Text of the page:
For sometime I have been fascinated with music in its widest sense whether it is where it spills into opera or the Avantgarde. It has been an unexpected journey for because whilst the pursuit of all things experimental came naturally for me, opera as art form was not on my map for many years. I was far more obsessed with exploring experimental theatre and where it touched dance and the body as in physical theatre, new dance, post-modern dance, performance art, and other cultural movement forms such as Butoh and Body Weather.
It was by chance through my first visit to Argentina with a travel grant from Wales Arts International that I discovered the work of Oscar Edelstein (Composer) and Manuel Eguía (Physicist). Their joint research into the field of acoustics and music was taking sound into an extended form which contained the architectural qualities that I enjoyed in dance and site specific work. In other words they were exploring the exciting world of audio perception and the sense of sound in space.
Their cutting edge research is actually nothing new. Edelstein and Eguía are taking up a conversation between the art and science of music that has a long and fascinating story.
I approach this without the benefit of a background in acoustical science. musical composition, musicology, or physics but as a multimedia artist dedicated to creating artistic experiences that cross that special line from the ordinary to the extra-ordinary, to the oft quoted liminal space, to that otherness that only poets and maybe priests get to occasionally visit and play.
This extensive collaboration between Edelstein and Eguía (which succeeded in being the first research project in Latin America to win major science funding as well as arts funding) re-establishes the old link between science and music - this ambiguous relationship that developed early on in science from the fact that when so often words and vision failed to find adequate explanations for the universe, musical metaphors were a final resort offering concepts such as resonance, vibrations and so on.
In recent times the metaphor of vision has dominated science. This makes Edelstein and Eguía’s work together at the Universidad de Quilmes so important as they take us back into the prioritising of the ear and the process of listening.
The research of historians like Penelope Gouk of Manchester University offer an intriguing parallel to this modern exploration of music as equally a science and an art, as she establishes the importance of music in the development of modern science. Her book "Music, Science & Natural Magic in Seventeenth-Century England" , shows how in the late 16th century and early 17th century the tradition of new experimental philosophy was developing out of the earlier tradition of natural philosophy, and how natural philosophy itself developed out of the tradition of the natural magician - the picture of the lone experimenter who sought to discover universal truths for his personal use or perhaps for that of an elite master. Often music was the source of metaphors used to represent hidden phenomena that could neither be seen or easily put into words. For example the sympathetic resonance between the strings of two instruments was a metaphor frequently used as a way to understand and control unseen forces.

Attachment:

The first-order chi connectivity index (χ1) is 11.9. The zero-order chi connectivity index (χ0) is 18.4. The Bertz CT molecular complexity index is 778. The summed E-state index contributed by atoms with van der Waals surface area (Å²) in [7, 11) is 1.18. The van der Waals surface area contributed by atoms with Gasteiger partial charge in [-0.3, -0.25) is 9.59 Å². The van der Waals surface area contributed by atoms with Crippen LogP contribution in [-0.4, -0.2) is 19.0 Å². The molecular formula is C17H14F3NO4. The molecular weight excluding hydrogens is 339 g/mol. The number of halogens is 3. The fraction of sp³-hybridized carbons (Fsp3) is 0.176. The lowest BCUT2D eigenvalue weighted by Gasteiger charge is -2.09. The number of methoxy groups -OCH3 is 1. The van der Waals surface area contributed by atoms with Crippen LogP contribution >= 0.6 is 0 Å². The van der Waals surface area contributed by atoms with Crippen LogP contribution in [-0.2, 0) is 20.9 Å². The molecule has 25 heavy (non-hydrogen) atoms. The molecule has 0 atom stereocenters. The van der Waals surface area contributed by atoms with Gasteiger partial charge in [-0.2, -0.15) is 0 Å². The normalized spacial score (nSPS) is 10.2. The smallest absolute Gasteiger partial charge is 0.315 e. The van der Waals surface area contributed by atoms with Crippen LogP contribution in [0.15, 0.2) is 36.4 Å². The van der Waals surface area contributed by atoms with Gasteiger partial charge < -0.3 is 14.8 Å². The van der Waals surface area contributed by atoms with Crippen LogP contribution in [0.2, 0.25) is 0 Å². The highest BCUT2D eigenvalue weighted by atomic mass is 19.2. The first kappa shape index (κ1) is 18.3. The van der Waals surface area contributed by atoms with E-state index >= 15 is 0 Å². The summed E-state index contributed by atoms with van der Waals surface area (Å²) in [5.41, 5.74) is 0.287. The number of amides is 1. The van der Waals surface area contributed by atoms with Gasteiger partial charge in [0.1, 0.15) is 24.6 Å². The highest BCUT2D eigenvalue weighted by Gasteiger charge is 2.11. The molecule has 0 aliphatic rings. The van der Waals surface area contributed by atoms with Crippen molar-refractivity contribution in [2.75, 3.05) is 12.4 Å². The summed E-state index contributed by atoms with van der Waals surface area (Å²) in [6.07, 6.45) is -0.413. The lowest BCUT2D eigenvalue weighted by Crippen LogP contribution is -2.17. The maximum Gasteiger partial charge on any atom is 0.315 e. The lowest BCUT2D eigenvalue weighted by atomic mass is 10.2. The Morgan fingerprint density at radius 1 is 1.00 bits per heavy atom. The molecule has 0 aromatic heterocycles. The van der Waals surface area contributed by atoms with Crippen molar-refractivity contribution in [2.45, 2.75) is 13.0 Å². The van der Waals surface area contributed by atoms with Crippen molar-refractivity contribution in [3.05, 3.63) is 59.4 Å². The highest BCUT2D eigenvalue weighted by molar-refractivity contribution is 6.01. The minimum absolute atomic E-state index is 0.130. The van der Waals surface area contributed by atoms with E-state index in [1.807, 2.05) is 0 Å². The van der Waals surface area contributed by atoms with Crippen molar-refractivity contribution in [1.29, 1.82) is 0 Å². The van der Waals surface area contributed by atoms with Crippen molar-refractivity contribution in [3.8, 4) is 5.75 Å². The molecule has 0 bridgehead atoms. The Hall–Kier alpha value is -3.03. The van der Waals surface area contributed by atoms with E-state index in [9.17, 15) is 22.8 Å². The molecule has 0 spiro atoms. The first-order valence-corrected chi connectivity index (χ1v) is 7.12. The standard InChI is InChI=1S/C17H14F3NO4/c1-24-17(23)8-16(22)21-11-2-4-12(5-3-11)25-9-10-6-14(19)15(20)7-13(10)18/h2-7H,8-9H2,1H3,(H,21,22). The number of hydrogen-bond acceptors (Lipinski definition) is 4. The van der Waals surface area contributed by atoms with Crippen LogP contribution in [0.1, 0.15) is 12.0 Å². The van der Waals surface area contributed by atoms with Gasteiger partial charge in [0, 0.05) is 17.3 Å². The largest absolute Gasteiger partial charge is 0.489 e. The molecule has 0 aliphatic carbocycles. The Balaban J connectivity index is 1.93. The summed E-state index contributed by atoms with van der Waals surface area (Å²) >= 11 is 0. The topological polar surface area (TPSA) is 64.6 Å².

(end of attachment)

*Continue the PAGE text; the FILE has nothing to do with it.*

So as well as taking us forward in the field of acoustics, Edelstein and Eguia's work follows in the footsteps of a long line of experimenters who used musical models to illustrate links between the seen and the unseen, right back to the early experiments of the “natural philosophers” of the 16th century, individuals who were working even from before the birth of whom we now call scientists (which is a 19th century term), and whose work itself followed from that of the so called 'natural magicians.'
These experimenters designed instruments as the first attempts to explain the universe in what has been called the “Naturalisation of the marvellous.”
Many of these early experimental philosophers, explains Gouk. were themselves musicians, such as Robert Fludd for whom the practice of music was a step “towards true philosophical knowledge and divine illumination.”
It was only later with the new experimental philosophy that figures like Isaac Newton (1642-1727) searching for underlying structures would begin to draw on maths as a language to reveal the unseen. Before that the properties of bell, lutes, trumpets, and keyboards were frequently used as musical models to describe the functions of the body.
As pointed out by Gouk, the paradox and perhaps the break with the prevalence of the use of musical models came when polyphony was introduced - it was one thing to listen to one instrument and imagine a universal harmony and cosmic order, but this order was under threat when more than one instrument played together. The practice of tuning and temperament had to be introduced as a way to compensate. It was one thing to imagine universal models linked to antiquity such as Apollo - God of Harmony and Cosmic Order with his association with the lyre - an association that court magician John Dee (1527-1608), frequently used. However, put two lyres together and there was a problem. The cosmic order appeared to break down and new models were needed.